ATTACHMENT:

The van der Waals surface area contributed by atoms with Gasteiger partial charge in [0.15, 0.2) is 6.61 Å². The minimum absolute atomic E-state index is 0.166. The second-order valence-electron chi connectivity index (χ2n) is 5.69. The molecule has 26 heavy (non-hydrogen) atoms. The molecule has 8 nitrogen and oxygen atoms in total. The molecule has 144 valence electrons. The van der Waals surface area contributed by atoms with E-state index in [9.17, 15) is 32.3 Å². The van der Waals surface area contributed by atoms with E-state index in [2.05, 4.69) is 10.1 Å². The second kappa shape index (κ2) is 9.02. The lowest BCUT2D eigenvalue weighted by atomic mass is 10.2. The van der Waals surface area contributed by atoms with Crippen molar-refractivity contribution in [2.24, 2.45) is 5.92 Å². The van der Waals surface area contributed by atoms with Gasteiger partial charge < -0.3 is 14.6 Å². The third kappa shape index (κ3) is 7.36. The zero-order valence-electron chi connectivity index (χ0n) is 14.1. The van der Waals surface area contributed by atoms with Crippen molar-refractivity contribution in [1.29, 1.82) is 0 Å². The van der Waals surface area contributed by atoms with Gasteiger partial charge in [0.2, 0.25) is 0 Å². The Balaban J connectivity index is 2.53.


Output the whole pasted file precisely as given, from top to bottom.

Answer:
The van der Waals surface area contributed by atoms with Gasteiger partial charge in [0.15, 0.2) is 6.61 Å². The minimum absolute atomic E-state index is 0.166. The second-order valence-electron chi connectivity index (χ2n) is 5.69. The molecule has 26 heavy (non-hydrogen) atoms. The molecule has 8 nitrogen and oxygen atoms in total. The molecule has 144 valence electrons. The van der Waals surface area contributed by atoms with E-state index in [9.17, 15) is 32.3 Å². The van der Waals surface area contributed by atoms with E-state index in [2.05, 4.69) is 10.1 Å². The second kappa shape index (κ2) is 9.02. The lowest BCUT2D eigenvalue weighted by atomic mass is 10.2. The van der Waals surface area contributed by atoms with Crippen molar-refractivity contribution in [2.24, 2.45) is 5.92 Å². The van der Waals surface area contributed by atoms with Gasteiger partial charge < -0.3 is 14.6 Å². The third kappa shape index (κ3) is 7.36. The zero-order valence-electron chi connectivity index (χ0n) is 14.1. The van der Waals surface area contributed by atoms with Crippen molar-refractivity contribution in [1.29, 1.82) is 0 Å². The van der Waals surface area contributed by atoms with Gasteiger partial charge in [0.2, 0.25) is 0 Å². The Balaban J connectivity index is 2.53.